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Everything posted by DFK

  1. Tomm, I received a call back from AstraZeneca regarding my query on best practices for imaging while receiving Durvalumab. They needed a bit more information so while I had them on the phone, I threw out your question on PDL1 Biomarker noted progression while receiving Durvalumab and what is their recommended best practice. Just for edification, their responses are tied to their clinical trials. Will relay their responses as soon as I hear. With Gratitude and Blessings DFK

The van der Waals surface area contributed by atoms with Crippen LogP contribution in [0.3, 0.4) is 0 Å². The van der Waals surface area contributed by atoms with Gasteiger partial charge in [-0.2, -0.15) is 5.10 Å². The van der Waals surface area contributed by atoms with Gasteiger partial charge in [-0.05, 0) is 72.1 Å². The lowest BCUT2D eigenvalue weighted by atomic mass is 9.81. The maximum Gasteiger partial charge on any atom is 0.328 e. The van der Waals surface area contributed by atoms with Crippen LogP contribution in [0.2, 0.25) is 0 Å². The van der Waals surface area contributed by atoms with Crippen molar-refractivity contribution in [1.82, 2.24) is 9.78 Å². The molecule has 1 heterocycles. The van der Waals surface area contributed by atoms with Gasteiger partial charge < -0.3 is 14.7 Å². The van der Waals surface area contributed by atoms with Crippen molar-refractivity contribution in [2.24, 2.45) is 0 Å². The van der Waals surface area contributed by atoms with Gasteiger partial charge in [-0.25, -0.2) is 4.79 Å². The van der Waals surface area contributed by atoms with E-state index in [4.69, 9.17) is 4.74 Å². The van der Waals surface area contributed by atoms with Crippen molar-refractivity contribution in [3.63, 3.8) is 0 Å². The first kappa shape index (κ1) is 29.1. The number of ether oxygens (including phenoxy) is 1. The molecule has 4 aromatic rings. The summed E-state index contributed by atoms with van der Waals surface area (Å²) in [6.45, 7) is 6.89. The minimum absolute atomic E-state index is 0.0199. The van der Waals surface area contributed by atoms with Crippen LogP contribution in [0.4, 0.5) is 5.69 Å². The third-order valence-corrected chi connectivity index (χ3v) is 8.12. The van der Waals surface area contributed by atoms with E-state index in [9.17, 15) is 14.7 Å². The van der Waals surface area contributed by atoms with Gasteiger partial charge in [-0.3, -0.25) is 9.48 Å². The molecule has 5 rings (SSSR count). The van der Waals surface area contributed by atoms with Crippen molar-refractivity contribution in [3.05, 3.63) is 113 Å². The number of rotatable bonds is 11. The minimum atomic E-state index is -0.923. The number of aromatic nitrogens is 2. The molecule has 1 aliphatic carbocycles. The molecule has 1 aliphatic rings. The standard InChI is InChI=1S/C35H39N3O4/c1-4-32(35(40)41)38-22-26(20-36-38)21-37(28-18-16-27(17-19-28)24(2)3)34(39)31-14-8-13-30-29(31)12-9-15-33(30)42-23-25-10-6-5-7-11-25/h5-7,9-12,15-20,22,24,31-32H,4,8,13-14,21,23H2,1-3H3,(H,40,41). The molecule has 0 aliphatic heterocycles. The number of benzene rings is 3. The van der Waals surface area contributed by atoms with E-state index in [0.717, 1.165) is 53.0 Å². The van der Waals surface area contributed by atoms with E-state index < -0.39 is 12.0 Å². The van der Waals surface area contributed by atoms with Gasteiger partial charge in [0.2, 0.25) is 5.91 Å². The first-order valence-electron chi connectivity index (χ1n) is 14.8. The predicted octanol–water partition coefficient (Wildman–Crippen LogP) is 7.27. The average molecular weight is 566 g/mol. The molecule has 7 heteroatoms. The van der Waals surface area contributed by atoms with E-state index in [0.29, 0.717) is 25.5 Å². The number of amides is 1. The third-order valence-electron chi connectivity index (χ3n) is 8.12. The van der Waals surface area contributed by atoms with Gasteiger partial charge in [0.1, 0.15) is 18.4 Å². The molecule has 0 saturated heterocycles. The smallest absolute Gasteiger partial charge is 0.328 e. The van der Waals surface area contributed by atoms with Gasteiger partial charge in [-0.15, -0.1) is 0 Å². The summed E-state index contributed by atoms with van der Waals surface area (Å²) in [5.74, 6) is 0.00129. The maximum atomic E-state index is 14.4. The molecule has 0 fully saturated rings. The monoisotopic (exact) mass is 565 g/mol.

2. Tomm, LOL, my insurance is called, “ Husband fortunate enough to work and retire from a company that provided retirement health coverage”. I know, I know, a complete rarity. We were and are very grateful. RonH, You are wealth of knowledge, thanks for sharing all of your experiences. Charles, Made your curry and followed your recipe to a tee (no habanero but our home grown red chilies are pretty darn close).....Stirred in fresh cilantro at the very end. A very easy and delicious dinner.....thank you. To all current and future Durvalumab participants, Just a few thoughts: Tuesday was #15 infusion for me.....uneventful day. Currently, only side effect I have and am experiencing are the "itchies" which is maddening in this hot humid weather, but like others, a steroidal cream and an antihistamine makes life bearable. I have accepted, for the most part, my post radiation fibrotic lungs. I do what I gotta do and pacing myself works. Labs remain within normal parameters. My port after 9 months is fully functioning for labs and infusions. I get the best results from my EMLA numbing topical cream when I apply it 2 hours prior. I maintained my weight during chemo (3) and radiation (30). Since starting Durvalumab, I have put on 15 pounds over the last 8 months. It is a significant change for me as I have maintained the same weight for the past 40 years. MD doesn't know what to make of it, was thinking maybe thyroid......I think the simplest explanation is that I have become a little piglet and am just eating more and not as active as I used to be. I have always needed a sleep aide.....been on Ambien 6.25 ER over 20 years with excellent results. The past month, sleep eludes me despite the Ambien. My Kindle has been my best friend and I am knocking off those books that have been ignored. Makes me wonder if it's just me, or maybe an age related thing, or another quirky side effect of Durvalumab.....just saying. I saw all the postings about the flu shot. Never have taken a flu shot but I received TB testing subcutaneously a week before Durvalumab infusion and again, a day after infusion......no adverse side effects noted. With Gratitude and Blessings DFK